was just a case of, `Oh, somebody's committing a crime. I'd better become
whoever my alter ego is and go get them.'
BOGAEV: So how did the spider element come in?
Mr. LEE: Well, with every new superhero, you have to have a new superpower
because, as I'm sure you're aware, the superpower is what makes them
superheroes rather than regular heroes. And we, of course, specialized in
superheroes. I had already done a book called The Fantastic Four, and in that
book I had a girl who was invisible, a man who could stretch any part of his
body, a fellow who could burst into flame and fly, and somebody who was one of
the strongest people on Earth at the time. And I was figuring, or I was
trying to figure, `What other power can I give somebody?' And I saw a fly
crawling on a wall. Now I've said this so often it might even be true. I
can't even remember anymore, but I saw this fly crawling on a wall and I said,
`Gee, wouldn't it be something if a hero could stick to walls and move on them
like an insect?' And that's how it happened. And lo, a legend was born.
BOGAEV: But why wasn't he Insect-Man or ...(unintelligible)?
Mr. LEE: As a matter of fact, he almost was because, having decided that was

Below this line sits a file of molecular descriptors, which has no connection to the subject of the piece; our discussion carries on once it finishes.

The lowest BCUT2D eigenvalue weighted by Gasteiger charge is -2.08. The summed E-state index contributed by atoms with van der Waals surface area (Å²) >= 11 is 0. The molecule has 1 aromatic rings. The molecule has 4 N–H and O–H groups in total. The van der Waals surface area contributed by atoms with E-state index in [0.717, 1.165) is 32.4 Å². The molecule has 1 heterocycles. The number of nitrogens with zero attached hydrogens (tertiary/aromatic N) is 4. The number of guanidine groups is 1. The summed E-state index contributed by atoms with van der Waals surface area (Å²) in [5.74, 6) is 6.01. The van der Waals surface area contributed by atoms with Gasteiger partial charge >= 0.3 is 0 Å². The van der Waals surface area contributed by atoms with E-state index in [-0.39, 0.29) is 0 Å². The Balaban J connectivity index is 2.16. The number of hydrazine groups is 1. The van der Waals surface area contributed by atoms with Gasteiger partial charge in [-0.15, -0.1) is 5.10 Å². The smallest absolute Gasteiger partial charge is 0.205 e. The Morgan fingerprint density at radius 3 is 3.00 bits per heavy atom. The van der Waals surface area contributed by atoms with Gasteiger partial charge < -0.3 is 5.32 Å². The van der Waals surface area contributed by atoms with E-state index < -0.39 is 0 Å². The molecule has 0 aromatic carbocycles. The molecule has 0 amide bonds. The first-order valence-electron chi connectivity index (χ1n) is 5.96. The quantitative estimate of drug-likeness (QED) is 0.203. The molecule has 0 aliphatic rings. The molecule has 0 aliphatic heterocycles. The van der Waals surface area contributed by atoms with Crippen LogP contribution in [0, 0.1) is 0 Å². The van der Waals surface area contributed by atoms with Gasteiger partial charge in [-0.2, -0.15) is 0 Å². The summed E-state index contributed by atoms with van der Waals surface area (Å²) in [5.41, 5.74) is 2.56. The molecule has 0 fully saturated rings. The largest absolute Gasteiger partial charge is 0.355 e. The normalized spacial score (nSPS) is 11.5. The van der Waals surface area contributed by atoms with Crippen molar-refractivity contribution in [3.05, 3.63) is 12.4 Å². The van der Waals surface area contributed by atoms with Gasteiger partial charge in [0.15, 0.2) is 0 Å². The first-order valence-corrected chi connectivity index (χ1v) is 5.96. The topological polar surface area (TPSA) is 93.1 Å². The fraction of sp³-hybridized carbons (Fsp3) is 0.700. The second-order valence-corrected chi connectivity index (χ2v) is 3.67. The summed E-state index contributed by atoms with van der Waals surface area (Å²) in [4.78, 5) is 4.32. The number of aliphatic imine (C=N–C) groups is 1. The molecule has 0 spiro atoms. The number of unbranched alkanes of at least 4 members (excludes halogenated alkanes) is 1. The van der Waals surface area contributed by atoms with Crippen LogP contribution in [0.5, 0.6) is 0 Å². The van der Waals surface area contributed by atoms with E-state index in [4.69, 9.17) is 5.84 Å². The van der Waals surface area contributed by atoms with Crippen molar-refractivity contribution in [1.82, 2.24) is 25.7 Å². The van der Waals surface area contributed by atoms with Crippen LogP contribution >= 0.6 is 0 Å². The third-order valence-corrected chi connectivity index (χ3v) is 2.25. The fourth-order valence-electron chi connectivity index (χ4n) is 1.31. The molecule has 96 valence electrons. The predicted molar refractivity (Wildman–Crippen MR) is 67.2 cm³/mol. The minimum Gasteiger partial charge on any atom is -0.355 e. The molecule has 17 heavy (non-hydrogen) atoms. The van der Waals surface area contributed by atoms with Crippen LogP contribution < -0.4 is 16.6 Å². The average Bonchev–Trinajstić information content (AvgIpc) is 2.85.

the superpower I wanted to give him, I next had to come up with a name. So I
began to think--Insect-Man, Mosquito-Man, Gnat-Man. I mean, anything I could
think of. None of them sounded right. I finally got to Spider-Man, and
somehow it sounded dramatic, it sounded mysterious. So that was the name I
BOGAEV: So you presented the Spider-Man idea to the publisher of then--Marvel
wasn't Marvel yet. It was Timely Comics.
Mr. LEE: That's right. In those days, it was called Timely. And I told them
I wanted to call the hero Spider-Man, and, oh, man, he was dead set against
that. He said, `Stan, people hate spiders. You can't--nobody's going to buy
a book called Spider-Man.' And then when I told him I wanted the hero to be a
teen-ager, he looked at me as if I was from another planet. He said, `Stan,
teen-agers can only be sidekicks. A hero can't be a teen-ager.' And finally,
when I told him that I wanted our teen-ager to have a lot of problems that the
average reader could empathize with, problems like he didn't make out so well
on dates, the girls didn't particularly like him, he wasn't even that popular
with the boys, he had to worry about earning a living, he didn't have enough
money, he had family troubles, that's when my publisher said, `Stan, don't you